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15
A randomized polynomialtime simplex algorithm for linear programming
 In STOC
, 2006
"... We present the first randomized polynomialtime simplex algorithm for linear programming. Like the other known polynomialtime algorithms for linear programming, its running time depends polynomially on the number of bits used to represent its input. We begin by reducing the input linear program to ..."
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Cited by 19 (4 self)
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We present the first randomized polynomialtime simplex algorithm for linear programming. Like the other known polynomialtime algorithms for linear programming, its running time depends polynomially on the number of bits used to represent its input. We begin by reducing the input linear program to a special form in which we merely need to certify boundedness. As boundedness does not depend upon the righthandside vector, we run the shadowvertex simplex method with a random righthandside vector. Thus, we do not need to bound the diameter of the original polytope. Our analysis rests on a geometric statement of independent interest: given a polytope Ax ≤ b in isotropic position, if one makes a polynomially small perturbation to b then the number of edges of the projection of the perturbed polytope onto a random 2dimensional subspace is expected to be polynomial. 1.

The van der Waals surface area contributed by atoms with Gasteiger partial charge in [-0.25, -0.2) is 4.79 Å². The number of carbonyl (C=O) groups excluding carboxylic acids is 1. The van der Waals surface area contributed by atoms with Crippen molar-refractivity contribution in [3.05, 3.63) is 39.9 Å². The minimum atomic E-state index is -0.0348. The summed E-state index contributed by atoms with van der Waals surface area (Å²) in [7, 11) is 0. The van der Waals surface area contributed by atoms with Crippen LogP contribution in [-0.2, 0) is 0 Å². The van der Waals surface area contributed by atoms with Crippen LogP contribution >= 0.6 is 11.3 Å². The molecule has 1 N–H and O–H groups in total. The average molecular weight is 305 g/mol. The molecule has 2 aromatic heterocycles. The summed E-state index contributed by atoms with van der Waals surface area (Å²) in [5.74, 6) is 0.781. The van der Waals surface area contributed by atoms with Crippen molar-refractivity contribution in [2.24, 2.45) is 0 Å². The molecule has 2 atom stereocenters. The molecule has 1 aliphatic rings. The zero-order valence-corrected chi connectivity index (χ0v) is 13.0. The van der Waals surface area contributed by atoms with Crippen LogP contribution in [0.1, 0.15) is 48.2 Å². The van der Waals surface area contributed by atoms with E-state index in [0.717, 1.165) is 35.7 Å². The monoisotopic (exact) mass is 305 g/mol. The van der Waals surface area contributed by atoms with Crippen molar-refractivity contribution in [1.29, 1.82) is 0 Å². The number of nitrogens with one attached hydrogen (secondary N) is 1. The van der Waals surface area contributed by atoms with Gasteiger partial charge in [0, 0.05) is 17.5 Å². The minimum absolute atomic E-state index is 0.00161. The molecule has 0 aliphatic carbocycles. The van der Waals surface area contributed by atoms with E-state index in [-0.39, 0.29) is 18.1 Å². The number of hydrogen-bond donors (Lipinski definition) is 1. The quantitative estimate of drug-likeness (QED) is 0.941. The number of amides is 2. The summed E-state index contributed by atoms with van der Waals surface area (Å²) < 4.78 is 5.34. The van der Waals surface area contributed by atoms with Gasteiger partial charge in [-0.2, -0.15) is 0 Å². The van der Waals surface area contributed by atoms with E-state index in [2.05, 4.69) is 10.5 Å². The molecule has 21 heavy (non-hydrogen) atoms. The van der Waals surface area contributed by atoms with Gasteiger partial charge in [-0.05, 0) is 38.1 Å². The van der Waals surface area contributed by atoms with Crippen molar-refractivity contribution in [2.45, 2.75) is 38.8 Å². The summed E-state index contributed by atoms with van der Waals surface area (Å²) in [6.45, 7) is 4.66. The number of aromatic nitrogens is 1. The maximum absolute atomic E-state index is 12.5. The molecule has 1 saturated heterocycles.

On the Existence of a Short Admissible Pivot Sequences for Feasibility and Linear Optimization Problems
, 1999
"... this paper, for the feasibility problem, we prove the existence of a short admissible pivot sequence from an arbitrary basis to a feasible basis. Regarding the general LP problem, the existence of a short admissible pivot sequence from an arbitrary basis to an optimal basis is proved without any non ..."
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Cited by 3 (1 self)
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this paper, for the feasibility problem, we prove the existence of a short admissible pivot sequence from an arbitrary basis to a feasible basis. Regarding the general LP problem, the existence of a short admissible pivot sequence from an arbitrary basis to an optimal basis is proved without any nondegeneracy assumptions. Our constructive proofs are based on techniques that are used in stronglypolynomial basis identification schemes of interior point methods. The result can be regarded as an admissible pivot version of the dstep
New Variants Of Finite CrissCross Pivot Algorithms For Linear Programming
, 1997